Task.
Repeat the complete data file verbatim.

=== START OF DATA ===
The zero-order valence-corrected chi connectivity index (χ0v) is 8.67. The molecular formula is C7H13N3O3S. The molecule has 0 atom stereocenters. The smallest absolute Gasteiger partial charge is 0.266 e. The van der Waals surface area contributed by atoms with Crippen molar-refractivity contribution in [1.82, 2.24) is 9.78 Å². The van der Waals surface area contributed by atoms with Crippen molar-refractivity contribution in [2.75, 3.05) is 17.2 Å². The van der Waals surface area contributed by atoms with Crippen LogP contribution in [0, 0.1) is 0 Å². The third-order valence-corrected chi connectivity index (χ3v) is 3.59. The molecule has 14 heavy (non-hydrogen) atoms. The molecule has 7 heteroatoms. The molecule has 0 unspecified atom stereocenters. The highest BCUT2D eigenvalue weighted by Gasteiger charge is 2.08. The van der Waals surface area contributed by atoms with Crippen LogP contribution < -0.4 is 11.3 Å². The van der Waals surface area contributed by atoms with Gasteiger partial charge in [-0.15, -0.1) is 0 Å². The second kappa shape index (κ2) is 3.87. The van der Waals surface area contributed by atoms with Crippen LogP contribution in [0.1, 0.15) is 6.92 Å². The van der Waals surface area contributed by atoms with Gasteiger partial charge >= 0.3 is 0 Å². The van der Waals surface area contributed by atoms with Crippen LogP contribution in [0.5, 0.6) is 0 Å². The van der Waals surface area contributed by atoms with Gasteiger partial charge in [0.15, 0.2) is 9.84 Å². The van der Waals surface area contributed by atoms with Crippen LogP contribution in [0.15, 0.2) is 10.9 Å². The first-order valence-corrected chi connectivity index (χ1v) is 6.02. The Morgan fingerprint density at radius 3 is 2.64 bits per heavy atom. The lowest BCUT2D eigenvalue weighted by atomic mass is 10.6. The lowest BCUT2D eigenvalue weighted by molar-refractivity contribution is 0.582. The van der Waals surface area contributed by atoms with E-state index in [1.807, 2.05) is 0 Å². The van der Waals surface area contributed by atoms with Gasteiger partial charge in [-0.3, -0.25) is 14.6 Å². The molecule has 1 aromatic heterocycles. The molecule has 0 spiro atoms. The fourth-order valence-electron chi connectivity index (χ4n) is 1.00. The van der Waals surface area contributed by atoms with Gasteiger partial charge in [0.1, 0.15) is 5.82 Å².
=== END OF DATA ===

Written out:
The zero-order valence-corrected chi connectivity index (χ0v) is 8.67. The molecular formula is C7H13N3O3S. The molecule has 0 atom stereocenters. The smallest absolute Gasteiger partial charge is 0.266 e. The van der Waals surface area contributed by atoms with Crippen molar-refractivity contribution in [1.82, 2.24) is 9.78 Å². The van der Waals surface area contributed by atoms with Crippen molar-refractivity contribution in [2.75, 3.05) is 17.2 Å². The van der Waals surface area contributed by atoms with Crippen LogP contribution in [0, 0.1) is 0 Å². The third-order valence-corrected chi connectivity index (χ3v) is 3.59. The molecule has 14 heavy (non-hydrogen) atoms. The molecule has 7 heteroatoms. The molecule has 0 unspecified atom stereocenters. The highest BCUT2D eigenvalue weighted by Gasteiger charge is 2.08. The van der Waals surface area contributed by atoms with Crippen LogP contribution < -0.4 is 11.3 Å². The van der Waals surface area contributed by atoms with Gasteiger partial charge in [-0.15, -0.1) is 0 Å². The second kappa shape index (κ2) is 3.87. The van der Waals surface area contributed by atoms with Crippen LogP contribution in [0.1, 0.15) is 6.92 Å². The van der Waals surface area contributed by atoms with Gasteiger partial charge >= 0.3 is 0 Å². The van der Waals surface area contributed by atoms with Crippen LogP contribution in [0.5, 0.6) is 0 Å². The van der Waals surface area contributed by atoms with Gasteiger partial charge in [0.15, 0.2) is 9.84 Å². The van der Waals surface area contributed by atoms with Crippen LogP contribution in [0.15, 0.2) is 10.9 Å². The first-order valence-corrected chi connectivity index (χ1v) is 6.02. The Morgan fingerprint density at radius 3 is 2.64 bits per heavy atom. The lowest BCUT2D eigenvalue weighted by atomic mass is 10.6. The lowest BCUT2D eigenvalue weighted by molar-refractivity contribution is 0.582. The van der Waals surface area contributed by atoms with E-state index in [1.807, 2.05) is 0 Å². The van der Waals surface area contributed by atoms with Gasteiger partial charge in [-0.3, -0.25) is 14.6 Å². The molecule has 1 aromatic heterocycles. The molecule has 0 spiro atoms. The fourth-order valence-electron chi connectivity index (χ4n) is 1.00. The van der Waals surface area contributed by atoms with Gasteiger partial charge in [0.1, 0.15) is 5.82 Å².